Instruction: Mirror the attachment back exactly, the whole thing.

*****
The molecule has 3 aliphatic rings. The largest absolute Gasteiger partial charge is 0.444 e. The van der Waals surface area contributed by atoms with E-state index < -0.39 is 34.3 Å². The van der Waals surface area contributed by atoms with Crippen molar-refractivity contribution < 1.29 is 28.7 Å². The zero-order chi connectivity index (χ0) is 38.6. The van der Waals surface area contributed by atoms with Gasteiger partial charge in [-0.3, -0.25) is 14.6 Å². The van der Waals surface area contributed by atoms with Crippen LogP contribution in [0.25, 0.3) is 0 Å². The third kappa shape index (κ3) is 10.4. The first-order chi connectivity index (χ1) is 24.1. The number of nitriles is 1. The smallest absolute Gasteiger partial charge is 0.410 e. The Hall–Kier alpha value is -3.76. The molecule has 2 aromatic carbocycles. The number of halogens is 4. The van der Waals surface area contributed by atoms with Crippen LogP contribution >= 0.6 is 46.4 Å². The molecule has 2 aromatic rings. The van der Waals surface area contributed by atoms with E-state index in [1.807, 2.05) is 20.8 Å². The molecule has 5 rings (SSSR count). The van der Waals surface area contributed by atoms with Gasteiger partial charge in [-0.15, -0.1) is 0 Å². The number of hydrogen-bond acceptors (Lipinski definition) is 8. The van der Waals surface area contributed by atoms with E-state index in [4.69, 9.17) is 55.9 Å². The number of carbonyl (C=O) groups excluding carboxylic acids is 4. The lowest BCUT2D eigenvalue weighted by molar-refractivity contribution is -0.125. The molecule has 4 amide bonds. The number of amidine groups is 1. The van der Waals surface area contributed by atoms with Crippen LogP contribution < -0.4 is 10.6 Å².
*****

The molecule has 3 aliphatic rings. The largest absolute Gasteiger partial charge is 0.444 e. The van der Waals surface area contributed by atoms with E-state index < -0.39 is 34.3 Å². The van der Waals surface area contributed by atoms with Crippen molar-refractivity contribution < 1.29 is 28.7 Å². The zero-order chi connectivity index (χ0) is 38.6. The van der Waals surface area contributed by atoms with Gasteiger partial charge in [-0.3, -0.25) is 14.6 Å². The van der Waals surface area contributed by atoms with Crippen LogP contribution in [0.25, 0.3) is 0 Å². The third kappa shape index (κ3) is 10.4. The first-order chi connectivity index (χ1) is 24.1. The number of nitriles is 1. The smallest absolute Gasteiger partial charge is 0.410 e. The Hall–Kier alpha value is -3.76. The molecule has 2 aromatic carbocycles. The number of halogens is 4. The van der Waals surface area contributed by atoms with Crippen LogP contribution >= 0.6 is 46.4 Å². The molecule has 2 aromatic rings. The van der Waals surface area contributed by atoms with E-state index in [1.807, 2.05) is 20.8 Å². The molecule has 5 rings (SSSR count). The van der Waals surface area contributed by atoms with Gasteiger partial charge in [-0.15, -0.1) is 0 Å². The number of hydrogen-bond acceptors (Lipinski definition) is 8. The van der Waals surface area contributed by atoms with E-state index in [4.69, 9.17) is 55.9 Å². The number of carbonyl (C=O) groups excluding carboxylic acids is 4. The lowest BCUT2D eigenvalue weighted by molar-refractivity contribution is -0.125. The molecule has 4 amide bonds. The number of amidine groups is 1. The van der Waals surface area contributed by atoms with Crippen LogP contribution < -0.4 is 10.6 Å².